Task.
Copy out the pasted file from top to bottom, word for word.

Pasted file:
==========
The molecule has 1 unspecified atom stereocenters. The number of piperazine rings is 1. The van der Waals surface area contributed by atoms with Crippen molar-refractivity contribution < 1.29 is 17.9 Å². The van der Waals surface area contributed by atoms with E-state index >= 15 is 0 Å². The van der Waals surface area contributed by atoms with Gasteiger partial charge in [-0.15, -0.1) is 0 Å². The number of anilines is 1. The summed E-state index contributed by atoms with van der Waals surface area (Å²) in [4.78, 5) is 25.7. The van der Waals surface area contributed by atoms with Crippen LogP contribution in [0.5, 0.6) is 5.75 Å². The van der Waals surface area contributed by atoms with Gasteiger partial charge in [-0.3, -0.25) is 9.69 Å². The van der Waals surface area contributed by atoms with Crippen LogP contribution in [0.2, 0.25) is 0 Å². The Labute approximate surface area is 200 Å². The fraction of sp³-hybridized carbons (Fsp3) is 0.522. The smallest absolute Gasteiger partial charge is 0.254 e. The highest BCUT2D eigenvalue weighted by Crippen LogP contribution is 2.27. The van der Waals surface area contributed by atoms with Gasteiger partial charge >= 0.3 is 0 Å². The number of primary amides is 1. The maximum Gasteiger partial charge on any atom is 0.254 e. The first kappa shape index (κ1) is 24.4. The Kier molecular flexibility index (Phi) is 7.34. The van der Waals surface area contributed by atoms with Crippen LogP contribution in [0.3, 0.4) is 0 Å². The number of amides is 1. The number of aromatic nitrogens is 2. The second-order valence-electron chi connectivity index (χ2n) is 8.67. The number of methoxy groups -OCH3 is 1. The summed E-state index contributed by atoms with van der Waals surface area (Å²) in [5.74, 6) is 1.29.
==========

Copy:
The molecule has 1 unspecified atom stereocenters. The number of piperazine rings is 1. The van der Waals surface area contributed by atoms with Crippen molar-refractivity contribution < 1.29 is 17.9 Å². The van der Waals surface area contributed by atoms with E-state index >= 15 is 0 Å². The van der Waals surface area contributed by atoms with Gasteiger partial charge in [-0.15, -0.1) is 0 Å². The number of anilines is 1. The summed E-state index contributed by atoms with van der Waals surface area (Å²) in [4.78, 5) is 25.7. The van der Waals surface area contributed by atoms with Crippen LogP contribution in [0.5, 0.6) is 5.75 Å². The van der Waals surface area contributed by atoms with Gasteiger partial charge in [-0.3, -0.25) is 9.69 Å². The van der Waals surface area contributed by atoms with Crippen LogP contribution in [0.2, 0.25) is 0 Å². The Labute approximate surface area is 200 Å². The fraction of sp³-hybridized carbons (Fsp3) is 0.522. The smallest absolute Gasteiger partial charge is 0.254 e. The highest BCUT2D eigenvalue weighted by Crippen LogP contribution is 2.27. The van der Waals surface area contributed by atoms with Gasteiger partial charge >= 0.3 is 0 Å². The number of primary amides is 1. The maximum Gasteiger partial charge on any atom is 0.254 e. The first kappa shape index (κ1) is 24.4. The Kier molecular flexibility index (Phi) is 7.34. The van der Waals surface area contributed by atoms with Crippen LogP contribution in [0.3, 0.4) is 0 Å². The number of amides is 1. The number of aromatic nitrogens is 2. The second-order valence-electron chi connectivity index (χ2n) is 8.67. The number of methoxy groups -OCH3 is 1. The summed E-state index contributed by atoms with van der Waals surface area (Å²) in [5.74, 6) is 1.29.